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USPSTF Updates CRC Screening Guideline

Brielle Urciuoli
Published: Tuesday, Jun 21, 2016

Albert Siu, MD

Albert Siu, MD, MSPH

The United States Preventative Services Task Force (USPSTF) recommends screening for colorectal cancer (CRC) using traditional colonoscopy or one of 7 tests at various frequencies for all patients aged 50 to 75, according to final guidance issued by the Task Force.

The recommendation to screen all patients, which was given an A Grade, was based upon an analysis of the risks and benefits associated with the various procedures. Across analyses, CRC screening was associated with a decrease in mortality.

Screening for adults between the ages of 76 and 85 is considered voluntary and should take into account the patient’s overall health, if they are healthy enough to undergo treatment should a cancer be detected, and prior colorectal cancer screening history.

“The Task Force strongly recommends screening adults ages 50 to 75 for colorectal cancer, as it reduces the risk of dying from the disease,” said USPSTF immediate past chair Albert Siu, MD, MSPH, from Mount Sinai. “Evidence convincingly shows screening for colorectal cancer works, but not enough people are taking advantage of this highly effective service.”

The updated recommendation reviewed the safety and efficacy of colonoscopy, flexible sigmoidoscopy, computed tomography (CT) colonography, the guaiac-based fecal occult blood test, the fecal immunochemical test (FIT), the multitargeted stool DNA test (FIT-DNA), and the methylated SEPT9 DNA test as possible methods for the detection of colorectal cancer.

The guaiac-based fecal occult blood test should be completed on a yearly basis if the person is not in a surveillance program. According to the USPSTF’s model estimates, approximately 22 CRC deaths would be averted per every 1000 screened with this method.

FIT, which offers improved accuracy over the guaiac-based fecal occult blood test, would also be completed yearly and would prevent approximately 22 deaths per every 1000 screened.

FIT-DNA testing can be done yearly or every 3 years, according to the manufacturer. On a yearly basis, the method would prevent 23 deaths, and when completed every 3 years, the test would prevent 20 deaths. The test may result in more false-positive results but it provides increased sensitivity per single screening test than FIT.

Among the direct visualization tests, colonoscopy was suggested every 10 years. The method would avert 24 CRC deaths per every 1000 screened and would also yield the most life-years gained of all the other screening methods.

CT colonography would prevent 22 deaths when testing every 5 years.

Flexible sigmoidoscopy testing alone would avert 20 deaths when completed every 5 years. However, flexible sigmoidoscopy testing every 10 years combined with FIT every year would prevent an additional 3 deaths per every 1000 screened.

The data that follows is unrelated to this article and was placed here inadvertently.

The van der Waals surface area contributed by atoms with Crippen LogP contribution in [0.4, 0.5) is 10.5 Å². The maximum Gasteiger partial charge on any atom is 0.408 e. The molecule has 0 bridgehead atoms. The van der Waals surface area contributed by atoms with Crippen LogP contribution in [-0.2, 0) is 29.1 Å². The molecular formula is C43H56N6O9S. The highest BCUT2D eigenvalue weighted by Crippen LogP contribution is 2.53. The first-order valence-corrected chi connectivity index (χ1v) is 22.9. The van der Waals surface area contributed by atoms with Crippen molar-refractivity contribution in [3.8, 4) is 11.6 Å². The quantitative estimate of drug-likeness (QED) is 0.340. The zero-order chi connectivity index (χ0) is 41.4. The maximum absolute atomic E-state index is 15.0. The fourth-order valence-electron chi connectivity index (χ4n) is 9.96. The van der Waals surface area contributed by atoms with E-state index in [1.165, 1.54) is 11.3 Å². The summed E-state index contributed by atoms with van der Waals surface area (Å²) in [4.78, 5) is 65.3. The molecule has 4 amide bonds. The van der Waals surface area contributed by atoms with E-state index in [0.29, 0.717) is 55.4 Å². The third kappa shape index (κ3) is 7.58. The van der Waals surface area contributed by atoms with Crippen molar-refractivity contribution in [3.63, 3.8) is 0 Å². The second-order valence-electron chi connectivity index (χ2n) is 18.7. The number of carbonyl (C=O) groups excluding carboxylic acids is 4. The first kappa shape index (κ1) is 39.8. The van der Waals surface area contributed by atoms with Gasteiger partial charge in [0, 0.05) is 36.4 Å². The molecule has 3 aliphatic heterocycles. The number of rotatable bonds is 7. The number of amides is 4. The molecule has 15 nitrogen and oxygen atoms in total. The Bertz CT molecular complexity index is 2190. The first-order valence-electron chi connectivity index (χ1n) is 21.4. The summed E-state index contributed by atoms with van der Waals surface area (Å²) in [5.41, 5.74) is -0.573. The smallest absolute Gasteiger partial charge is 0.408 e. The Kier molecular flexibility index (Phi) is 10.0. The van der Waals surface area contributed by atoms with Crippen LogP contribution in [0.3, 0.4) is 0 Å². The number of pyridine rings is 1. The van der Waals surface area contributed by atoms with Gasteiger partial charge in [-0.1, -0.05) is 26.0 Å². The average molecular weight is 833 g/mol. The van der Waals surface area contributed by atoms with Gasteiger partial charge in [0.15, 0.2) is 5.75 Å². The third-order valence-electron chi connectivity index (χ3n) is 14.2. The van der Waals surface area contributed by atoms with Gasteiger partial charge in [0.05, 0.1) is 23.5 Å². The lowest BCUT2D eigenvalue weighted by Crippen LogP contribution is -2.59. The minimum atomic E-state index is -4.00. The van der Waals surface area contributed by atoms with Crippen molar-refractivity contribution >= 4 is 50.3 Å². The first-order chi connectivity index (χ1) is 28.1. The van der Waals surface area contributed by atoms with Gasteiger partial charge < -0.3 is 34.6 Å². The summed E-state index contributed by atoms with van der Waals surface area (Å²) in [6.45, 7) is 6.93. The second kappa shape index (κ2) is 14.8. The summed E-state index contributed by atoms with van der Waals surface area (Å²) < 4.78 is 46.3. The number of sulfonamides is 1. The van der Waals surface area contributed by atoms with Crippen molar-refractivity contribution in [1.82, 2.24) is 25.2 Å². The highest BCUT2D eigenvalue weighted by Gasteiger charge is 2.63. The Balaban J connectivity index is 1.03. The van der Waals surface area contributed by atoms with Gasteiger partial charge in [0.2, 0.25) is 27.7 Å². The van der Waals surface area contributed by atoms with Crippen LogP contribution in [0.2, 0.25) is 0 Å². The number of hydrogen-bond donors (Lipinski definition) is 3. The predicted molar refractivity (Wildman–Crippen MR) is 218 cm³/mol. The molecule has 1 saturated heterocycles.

The methylated SEPT9 DNA test was found to have less than 50% sensitivity for the detection of colorectal cancer, leading to limited evidence supporting its use.

Different levels of evidence support the effectiveness of each of the screening methods. The choice for which screening test to take is up to the patient and the physician.

“There are multiple screening options for colorectal cancer that reduce the risk of dying from the disease. We encourage people to choose the best option for them, in consultation with their clinician,” said former USPSTF member Douglas K. Owens, MD, MS, from the Palo Alto Health Care System.

Judy Yee, MD, chair of the American College of Radiology (ACR) Colon Cancer Committee, said that increased access to screening has the potential to drastically reduce the amount of deaths from CRC each year.

“If more patients come in for screening, we would be able to identify those patients with the significant precursor polyp and send them to have them removed,” Yee said in an interview with OncLive. “Additionally, if more people undergo virtual colonoscopy, we would be able to identify colorectal cancers at an earlier stage when they are more likely curable.”

Yee said that more people are still getting “traditional” colonoscopies compared with virtual colonoscopies, but with about one-third who are eligible for screening not being tested, it is clear that other options that “more appealing for patients” are needed.

By recommending more testing methods such as virtual colonoscopy, which is less invasive and does not require sedation, the USPSTF hopes that more people would get this potentially life-saving screening.

“About one-third of eligible adults in the United States have never been screened for colorectal cancer, and offering choice in colorectal cancer screening strategies may increase screening uptake,” according to the USPSTF statement.

US Preventive Services Task Force. Screening for Colorectal Cancer: US Preventive Services Task Force Recommendation Statement [published online June 15, 2016]. JAMA. doi:10.1001/jama.2016.5989.

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